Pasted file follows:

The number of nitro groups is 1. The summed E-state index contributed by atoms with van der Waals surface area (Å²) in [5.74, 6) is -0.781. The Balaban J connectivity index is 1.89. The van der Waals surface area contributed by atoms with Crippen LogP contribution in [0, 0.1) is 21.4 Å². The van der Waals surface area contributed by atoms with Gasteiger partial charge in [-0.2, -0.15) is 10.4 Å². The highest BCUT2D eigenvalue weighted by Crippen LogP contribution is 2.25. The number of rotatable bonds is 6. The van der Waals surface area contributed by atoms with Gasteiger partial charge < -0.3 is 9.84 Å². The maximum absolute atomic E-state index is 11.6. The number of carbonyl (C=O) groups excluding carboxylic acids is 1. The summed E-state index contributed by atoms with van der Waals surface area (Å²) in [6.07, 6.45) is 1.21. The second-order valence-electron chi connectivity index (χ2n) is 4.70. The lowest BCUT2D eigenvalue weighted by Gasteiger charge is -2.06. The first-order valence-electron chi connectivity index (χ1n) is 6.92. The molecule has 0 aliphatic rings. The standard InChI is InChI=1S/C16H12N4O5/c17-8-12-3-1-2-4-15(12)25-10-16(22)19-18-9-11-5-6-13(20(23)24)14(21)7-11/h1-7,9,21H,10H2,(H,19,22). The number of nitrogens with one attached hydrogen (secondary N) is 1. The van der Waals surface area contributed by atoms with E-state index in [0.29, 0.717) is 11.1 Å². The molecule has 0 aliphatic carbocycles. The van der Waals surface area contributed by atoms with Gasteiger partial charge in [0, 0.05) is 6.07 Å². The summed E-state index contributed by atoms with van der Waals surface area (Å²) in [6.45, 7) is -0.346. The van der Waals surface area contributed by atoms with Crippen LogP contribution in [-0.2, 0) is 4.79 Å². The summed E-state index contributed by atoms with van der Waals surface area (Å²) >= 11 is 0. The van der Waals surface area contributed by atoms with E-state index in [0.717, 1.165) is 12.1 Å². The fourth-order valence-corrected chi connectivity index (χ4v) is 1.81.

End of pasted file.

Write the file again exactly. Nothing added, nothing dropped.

The number of nitro groups is 1. The summed E-state index contributed by atoms with van der Waals surface area (Å²) in [5.74, 6) is -0.781. The Balaban J connectivity index is 1.89. The van der Waals surface area contributed by atoms with Crippen LogP contribution in [0, 0.1) is 21.4 Å². The van der Waals surface area contributed by atoms with Gasteiger partial charge in [-0.2, -0.15) is 10.4 Å². The highest BCUT2D eigenvalue weighted by Crippen LogP contribution is 2.25. The number of rotatable bonds is 6. The van der Waals surface area contributed by atoms with Gasteiger partial charge < -0.3 is 9.84 Å². The maximum absolute atomic E-state index is 11.6. The number of carbonyl (C=O) groups excluding carboxylic acids is 1. The summed E-state index contributed by atoms with van der Waals surface area (Å²) in [6.07, 6.45) is 1.21. The second-order valence-electron chi connectivity index (χ2n) is 4.70. The lowest BCUT2D eigenvalue weighted by Gasteiger charge is -2.06. The first-order valence-electron chi connectivity index (χ1n) is 6.92. The molecule has 0 aliphatic rings. The standard InChI is InChI=1S/C16H12N4O5/c17-8-12-3-1-2-4-15(12)25-10-16(22)19-18-9-11-5-6-13(20(23)24)14(21)7-11/h1-7,9,21H,10H2,(H,19,22). The number of nitrogens with one attached hydrogen (secondary N) is 1. The van der Waals surface area contributed by atoms with E-state index in [0.29, 0.717) is 11.1 Å². The molecule has 0 aliphatic carbocycles. The van der Waals surface area contributed by atoms with Gasteiger partial charge in [0, 0.05) is 6.07 Å². The summed E-state index contributed by atoms with van der Waals surface area (Å²) in [6.45, 7) is -0.346. The van der Waals surface area contributed by atoms with Crippen LogP contribution in [-0.2, 0) is 4.79 Å². The summed E-state index contributed by atoms with van der Waals surface area (Å²) >= 11 is 0. The van der Waals surface area contributed by atoms with E-state index in [0.717, 1.165) is 12.1 Å². The fourth-order valence-corrected chi connectivity index (χ4v) is 1.81.